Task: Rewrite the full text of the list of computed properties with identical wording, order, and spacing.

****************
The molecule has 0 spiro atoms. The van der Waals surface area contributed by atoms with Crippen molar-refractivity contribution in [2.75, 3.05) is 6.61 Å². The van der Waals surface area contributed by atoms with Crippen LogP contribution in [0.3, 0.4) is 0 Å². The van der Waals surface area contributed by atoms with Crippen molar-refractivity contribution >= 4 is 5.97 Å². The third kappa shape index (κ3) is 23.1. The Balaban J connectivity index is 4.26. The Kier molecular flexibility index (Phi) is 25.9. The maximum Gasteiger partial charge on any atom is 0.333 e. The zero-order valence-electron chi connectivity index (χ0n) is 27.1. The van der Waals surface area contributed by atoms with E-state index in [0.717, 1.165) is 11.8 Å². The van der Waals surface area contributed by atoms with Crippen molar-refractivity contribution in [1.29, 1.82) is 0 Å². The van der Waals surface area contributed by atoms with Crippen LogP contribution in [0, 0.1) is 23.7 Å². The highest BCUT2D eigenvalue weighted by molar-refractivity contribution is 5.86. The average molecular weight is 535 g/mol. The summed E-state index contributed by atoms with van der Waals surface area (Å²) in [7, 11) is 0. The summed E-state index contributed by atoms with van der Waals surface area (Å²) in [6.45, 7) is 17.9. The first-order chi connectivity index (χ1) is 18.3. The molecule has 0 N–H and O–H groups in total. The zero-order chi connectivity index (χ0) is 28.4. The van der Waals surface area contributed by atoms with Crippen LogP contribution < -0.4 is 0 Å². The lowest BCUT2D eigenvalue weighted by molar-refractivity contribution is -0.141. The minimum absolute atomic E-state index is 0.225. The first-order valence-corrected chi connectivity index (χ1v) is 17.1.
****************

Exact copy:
The molecule has 0 spiro atoms. The van der Waals surface area contributed by atoms with Crippen molar-refractivity contribution in [2.75, 3.05) is 6.61 Å². The van der Waals surface area contributed by atoms with Crippen LogP contribution in [0.3, 0.4) is 0 Å². The van der Waals surface area contributed by atoms with Crippen molar-refractivity contribution >= 4 is 5.97 Å². The third kappa shape index (κ3) is 23.1. The Balaban J connectivity index is 4.26. The Kier molecular flexibility index (Phi) is 25.9. The maximum Gasteiger partial charge on any atom is 0.333 e. The zero-order valence-electron chi connectivity index (χ0n) is 27.1. The van der Waals surface area contributed by atoms with E-state index in [0.717, 1.165) is 11.8 Å². The van der Waals surface area contributed by atoms with Crippen molar-refractivity contribution in [1.29, 1.82) is 0 Å². The van der Waals surface area contributed by atoms with Crippen LogP contribution in [0, 0.1) is 23.7 Å². The highest BCUT2D eigenvalue weighted by molar-refractivity contribution is 5.86. The average molecular weight is 535 g/mol. The summed E-state index contributed by atoms with van der Waals surface area (Å²) in [7, 11) is 0. The summed E-state index contributed by atoms with van der Waals surface area (Å²) in [6.45, 7) is 17.9. The first-order chi connectivity index (χ1) is 18.3. The molecule has 0 N–H and O–H groups in total. The zero-order chi connectivity index (χ0) is 28.4. The van der Waals surface area contributed by atoms with Crippen LogP contribution < -0.4 is 0 Å². The lowest BCUT2D eigenvalue weighted by molar-refractivity contribution is -0.141. The minimum absolute atomic E-state index is 0.225. The first-order valence-corrected chi connectivity index (χ1v) is 17.1.